Kissinger: Dupont4 told me the first thing he wants is to cut Israeli aid in half.

Fisher: I think it is important that the arms promised be delivered on time. That confidence is important.

Kissinger: Everything has been.

Fisher: On Geneva, it is those out of government or those who want to gain time who are pushing it.

They have confidence in the President. They are reluctant to show their hand. I said both of you are friends, but that they better grab any opening.

President: You are convinced that all of them but Peres are convinced something has to be done and they are willing to move?

Fisher: Yes. They understand. They will be tough bargainers but they feel the U.S. is their friend.

President: Do you think they may just be trying to create a favorable attitude but then they won’t move and say they tried?

Fisher: No. They are defensive. But the people are now more willing to follow Rabin.

Kissinger: That depends on what Dayan does. Golda I can get under control. I can strengthen Dayan too.

Fisher: With this, there is a feeling that Egypt has kept its word. I don’t know what you can do with Dayan, but he is key.

Kissinger: I better see him before he gets set. If he were Prime Minister, we would be all set.

President: Is he in the Knesset?

Kissinger: Yes. But he is the leader of the Rafi, which is the right wing of the governing party. If it hadn’t been for ’73, he would have replaced Golda. He has great imagination and courage. But he’s mercurial and wild—like the others in their domestic politics. He said to me last fall that Israel had to do whatever was necessary in the Sinai to get Egypt off its back.

Fisher: They feel they made a mistake on the West Bank. Now they are hoping the situation will drop back toward Jordan. If you could see Dayan . . .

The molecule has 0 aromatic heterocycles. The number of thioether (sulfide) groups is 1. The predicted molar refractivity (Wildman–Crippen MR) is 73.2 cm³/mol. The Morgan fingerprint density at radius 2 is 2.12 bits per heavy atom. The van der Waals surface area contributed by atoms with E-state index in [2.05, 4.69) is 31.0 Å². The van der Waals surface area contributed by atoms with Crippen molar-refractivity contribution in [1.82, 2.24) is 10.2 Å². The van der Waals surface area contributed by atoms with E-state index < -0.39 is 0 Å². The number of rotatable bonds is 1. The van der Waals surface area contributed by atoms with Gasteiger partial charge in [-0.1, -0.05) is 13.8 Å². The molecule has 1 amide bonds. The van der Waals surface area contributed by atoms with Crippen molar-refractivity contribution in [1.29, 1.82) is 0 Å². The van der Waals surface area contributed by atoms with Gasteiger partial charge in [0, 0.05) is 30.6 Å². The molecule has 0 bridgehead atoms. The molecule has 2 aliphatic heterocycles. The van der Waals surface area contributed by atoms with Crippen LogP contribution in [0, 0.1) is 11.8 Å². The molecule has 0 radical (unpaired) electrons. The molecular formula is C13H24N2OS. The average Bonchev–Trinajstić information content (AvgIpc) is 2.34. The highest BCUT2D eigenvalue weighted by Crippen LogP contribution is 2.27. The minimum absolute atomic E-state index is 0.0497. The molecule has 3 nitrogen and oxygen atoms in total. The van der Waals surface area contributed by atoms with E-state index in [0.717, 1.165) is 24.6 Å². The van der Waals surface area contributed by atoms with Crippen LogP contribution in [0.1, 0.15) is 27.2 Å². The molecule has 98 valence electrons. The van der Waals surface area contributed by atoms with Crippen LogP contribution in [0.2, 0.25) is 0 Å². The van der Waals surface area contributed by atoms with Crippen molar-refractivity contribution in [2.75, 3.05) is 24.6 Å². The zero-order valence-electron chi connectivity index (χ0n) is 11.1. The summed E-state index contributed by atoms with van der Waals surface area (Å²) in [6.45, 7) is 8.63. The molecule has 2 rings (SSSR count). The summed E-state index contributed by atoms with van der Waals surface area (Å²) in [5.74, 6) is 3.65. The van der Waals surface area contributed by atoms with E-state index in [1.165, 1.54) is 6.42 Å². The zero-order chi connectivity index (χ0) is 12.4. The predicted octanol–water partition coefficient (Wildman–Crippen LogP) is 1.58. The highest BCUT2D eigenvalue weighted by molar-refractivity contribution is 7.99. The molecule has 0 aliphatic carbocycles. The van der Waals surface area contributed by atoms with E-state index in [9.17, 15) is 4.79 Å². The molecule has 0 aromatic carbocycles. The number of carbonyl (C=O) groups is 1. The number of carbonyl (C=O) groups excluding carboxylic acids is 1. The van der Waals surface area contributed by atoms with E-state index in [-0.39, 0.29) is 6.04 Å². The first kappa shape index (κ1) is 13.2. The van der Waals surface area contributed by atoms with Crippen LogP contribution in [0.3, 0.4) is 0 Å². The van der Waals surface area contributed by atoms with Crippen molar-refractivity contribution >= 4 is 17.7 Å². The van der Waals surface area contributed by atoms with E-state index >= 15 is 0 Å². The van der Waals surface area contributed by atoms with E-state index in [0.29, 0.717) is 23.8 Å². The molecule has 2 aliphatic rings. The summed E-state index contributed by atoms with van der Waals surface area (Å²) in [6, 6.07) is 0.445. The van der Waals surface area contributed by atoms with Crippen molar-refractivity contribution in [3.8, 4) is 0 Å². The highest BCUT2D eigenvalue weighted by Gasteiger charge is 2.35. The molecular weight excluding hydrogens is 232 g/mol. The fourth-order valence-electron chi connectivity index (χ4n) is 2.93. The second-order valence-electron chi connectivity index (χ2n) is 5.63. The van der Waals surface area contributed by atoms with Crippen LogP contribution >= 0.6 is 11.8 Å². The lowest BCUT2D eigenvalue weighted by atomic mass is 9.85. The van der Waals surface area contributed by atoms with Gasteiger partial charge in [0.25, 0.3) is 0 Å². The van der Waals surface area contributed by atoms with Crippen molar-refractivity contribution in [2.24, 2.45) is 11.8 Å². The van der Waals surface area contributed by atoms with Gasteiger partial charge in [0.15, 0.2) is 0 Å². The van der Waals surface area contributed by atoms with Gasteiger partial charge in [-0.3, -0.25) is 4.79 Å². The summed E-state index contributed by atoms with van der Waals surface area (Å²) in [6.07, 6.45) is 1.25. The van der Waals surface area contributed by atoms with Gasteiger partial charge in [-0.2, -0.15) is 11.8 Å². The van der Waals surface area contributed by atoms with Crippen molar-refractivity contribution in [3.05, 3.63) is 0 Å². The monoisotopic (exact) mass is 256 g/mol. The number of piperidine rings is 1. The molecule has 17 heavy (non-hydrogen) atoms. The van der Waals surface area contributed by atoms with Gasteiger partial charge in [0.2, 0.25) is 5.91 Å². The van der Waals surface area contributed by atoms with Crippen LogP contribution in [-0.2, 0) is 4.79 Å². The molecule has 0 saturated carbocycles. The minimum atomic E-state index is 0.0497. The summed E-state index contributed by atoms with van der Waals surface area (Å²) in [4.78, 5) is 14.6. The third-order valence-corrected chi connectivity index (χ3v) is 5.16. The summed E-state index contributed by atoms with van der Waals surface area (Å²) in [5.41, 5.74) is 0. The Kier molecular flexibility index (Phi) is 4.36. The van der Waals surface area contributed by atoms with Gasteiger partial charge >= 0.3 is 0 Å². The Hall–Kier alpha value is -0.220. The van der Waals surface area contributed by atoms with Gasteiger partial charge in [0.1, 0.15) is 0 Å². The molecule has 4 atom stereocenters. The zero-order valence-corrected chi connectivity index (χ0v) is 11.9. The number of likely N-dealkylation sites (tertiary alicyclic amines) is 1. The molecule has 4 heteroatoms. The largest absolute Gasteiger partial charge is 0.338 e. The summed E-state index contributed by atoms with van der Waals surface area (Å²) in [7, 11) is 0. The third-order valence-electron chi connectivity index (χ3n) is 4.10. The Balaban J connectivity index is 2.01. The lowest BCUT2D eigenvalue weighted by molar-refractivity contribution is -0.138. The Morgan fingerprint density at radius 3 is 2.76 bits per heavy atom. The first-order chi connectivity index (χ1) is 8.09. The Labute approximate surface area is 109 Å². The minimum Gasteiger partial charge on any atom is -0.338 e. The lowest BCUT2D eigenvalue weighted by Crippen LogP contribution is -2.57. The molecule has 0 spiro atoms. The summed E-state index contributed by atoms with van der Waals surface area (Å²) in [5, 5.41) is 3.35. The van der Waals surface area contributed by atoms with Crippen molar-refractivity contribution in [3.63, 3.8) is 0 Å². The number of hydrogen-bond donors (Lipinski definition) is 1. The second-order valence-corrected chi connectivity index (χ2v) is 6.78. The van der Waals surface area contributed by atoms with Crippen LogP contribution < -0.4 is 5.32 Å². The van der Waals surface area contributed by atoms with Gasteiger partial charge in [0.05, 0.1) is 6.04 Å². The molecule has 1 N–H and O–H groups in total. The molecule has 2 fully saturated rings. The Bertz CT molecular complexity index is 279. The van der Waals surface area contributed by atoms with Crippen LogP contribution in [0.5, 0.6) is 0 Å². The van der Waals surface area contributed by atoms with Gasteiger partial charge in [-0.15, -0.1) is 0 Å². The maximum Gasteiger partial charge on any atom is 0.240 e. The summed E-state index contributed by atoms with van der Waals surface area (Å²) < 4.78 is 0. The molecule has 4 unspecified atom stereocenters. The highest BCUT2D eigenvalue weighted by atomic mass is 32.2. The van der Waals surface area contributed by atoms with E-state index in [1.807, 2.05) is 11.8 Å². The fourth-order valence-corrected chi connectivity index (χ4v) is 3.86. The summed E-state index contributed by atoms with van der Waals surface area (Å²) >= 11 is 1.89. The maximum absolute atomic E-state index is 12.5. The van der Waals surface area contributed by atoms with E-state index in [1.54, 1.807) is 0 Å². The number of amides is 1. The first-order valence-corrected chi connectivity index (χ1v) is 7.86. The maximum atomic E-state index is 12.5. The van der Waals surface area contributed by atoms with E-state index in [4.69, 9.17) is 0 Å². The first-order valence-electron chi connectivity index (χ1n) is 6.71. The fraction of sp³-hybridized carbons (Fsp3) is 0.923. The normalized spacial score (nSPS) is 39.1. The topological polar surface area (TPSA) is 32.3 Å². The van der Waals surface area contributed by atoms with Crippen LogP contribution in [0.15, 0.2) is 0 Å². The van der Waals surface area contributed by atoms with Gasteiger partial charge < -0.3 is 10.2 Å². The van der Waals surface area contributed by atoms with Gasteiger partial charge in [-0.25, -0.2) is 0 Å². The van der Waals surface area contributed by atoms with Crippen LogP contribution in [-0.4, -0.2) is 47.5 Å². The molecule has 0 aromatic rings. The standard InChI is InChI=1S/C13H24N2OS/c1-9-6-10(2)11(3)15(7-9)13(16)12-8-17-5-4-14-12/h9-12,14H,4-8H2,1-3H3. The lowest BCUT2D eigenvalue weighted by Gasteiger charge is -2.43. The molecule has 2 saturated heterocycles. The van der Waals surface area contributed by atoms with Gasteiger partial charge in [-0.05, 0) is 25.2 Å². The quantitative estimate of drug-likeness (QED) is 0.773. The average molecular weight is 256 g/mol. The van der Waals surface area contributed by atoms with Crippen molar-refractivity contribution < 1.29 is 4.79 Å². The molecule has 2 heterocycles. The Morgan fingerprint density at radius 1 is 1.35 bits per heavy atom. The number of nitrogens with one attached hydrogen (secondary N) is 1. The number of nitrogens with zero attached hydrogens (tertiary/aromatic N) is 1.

Kissinger: I will.

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Fisher: The American Jewish community is more tense than the Israeli community. Henry needs to meet with the leaders after his trip. But the Israeli leaders know it is important; they have an economic problem . . .

Kissinger: Whatever you can do with the American Jewish leaders. If we go to Geneva, the first question we face will be the PLO. If we go to Geneva with a success behind us, the Arabs will look to us. If we go after a defeat, it will be a bear-baiting exercise.

Fisher: I am getting a group together to do what I can. Do the Egyptians show signs of willingness to move?

Kissinger: Yes. But the key is the facts that another settlement produces; that is the real progress. We can get some other details, but a fixed time will be difficult for Sadat to accept. I haven’t sat down with Sadat. I have to ask him what is the best he can do.

  1. Source: Ford Library, National Security Adviser, Memoranda of Conversations, Box 9, February 5, 1975, Ford, Kissinger, Max Fisher. Secret; Nodis. The meeting was held in the White House. Brackets are in the original.
  2. On January 25, Senator Charles H. Percy, having just returned from a trip to the Middle East, stated that Israeli leaders were not realistic if they believed they could avoid contact with the PLO. He also asserted that there were limits to how much the United States could support Israel. (New York Times, January 29, 1975, p. 3)
  3. See Document 87.
  4. Apparently Pierre “Pete” Du Pont, Republican Congressman from Delaware.